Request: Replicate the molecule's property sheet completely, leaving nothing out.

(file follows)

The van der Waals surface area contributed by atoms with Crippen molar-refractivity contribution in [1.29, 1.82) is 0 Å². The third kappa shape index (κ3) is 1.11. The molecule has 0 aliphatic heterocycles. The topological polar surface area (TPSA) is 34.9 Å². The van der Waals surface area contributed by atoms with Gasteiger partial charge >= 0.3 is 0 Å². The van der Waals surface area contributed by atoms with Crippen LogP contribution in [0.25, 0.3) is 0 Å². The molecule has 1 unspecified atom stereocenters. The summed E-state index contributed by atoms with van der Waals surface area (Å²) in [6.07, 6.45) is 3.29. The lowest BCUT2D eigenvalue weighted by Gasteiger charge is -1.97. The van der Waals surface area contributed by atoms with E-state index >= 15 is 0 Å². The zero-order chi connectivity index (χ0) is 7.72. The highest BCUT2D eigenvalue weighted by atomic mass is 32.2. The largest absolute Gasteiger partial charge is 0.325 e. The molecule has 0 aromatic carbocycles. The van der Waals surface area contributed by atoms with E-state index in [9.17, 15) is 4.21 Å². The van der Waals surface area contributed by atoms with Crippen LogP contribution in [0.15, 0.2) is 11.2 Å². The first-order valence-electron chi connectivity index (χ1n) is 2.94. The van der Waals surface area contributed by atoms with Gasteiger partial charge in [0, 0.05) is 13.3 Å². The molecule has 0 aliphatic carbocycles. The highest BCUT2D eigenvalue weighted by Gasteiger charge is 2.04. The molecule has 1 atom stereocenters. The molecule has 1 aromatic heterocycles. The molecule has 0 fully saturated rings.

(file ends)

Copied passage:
The van der Waals surface area contributed by atoms with Crippen molar-refractivity contribution in [1.29, 1.82) is 0 Å². The third kappa shape index (κ3) is 1.11. The molecule has 0 aliphatic heterocycles. The topological polar surface area (TPSA) is 34.9 Å². The van der Waals surface area contributed by atoms with Gasteiger partial charge >= 0.3 is 0 Å². The van der Waals surface area contributed by atoms with Crippen LogP contribution in [0.25, 0.3) is 0 Å². The molecule has 1 unspecified atom stereocenters. The summed E-state index contributed by atoms with van der Waals surface area (Å²) in [6.07, 6.45) is 3.29. The lowest BCUT2D eigenvalue weighted by Gasteiger charge is -1.97. The van der Waals surface area contributed by atoms with E-state index >= 15 is 0 Å². The zero-order chi connectivity index (χ0) is 7.72. The highest BCUT2D eigenvalue weighted by atomic mass is 32.2. The largest absolute Gasteiger partial charge is 0.325 e. The molecule has 0 aromatic carbocycles. The van der Waals surface area contributed by atoms with E-state index in [9.17, 15) is 4.21 Å². The van der Waals surface area contributed by atoms with Crippen LogP contribution in [0.15, 0.2) is 11.2 Å². The first-order valence-electron chi connectivity index (χ1n) is 2.94. The van der Waals surface area contributed by atoms with Gasteiger partial charge in [0, 0.05) is 13.3 Å². The molecule has 0 aliphatic carbocycles. The highest BCUT2D eigenvalue weighted by Gasteiger charge is 2.04. The molecule has 1 atom stereocenters. The molecule has 1 aromatic heterocycles. The molecule has 0 fully saturated rings.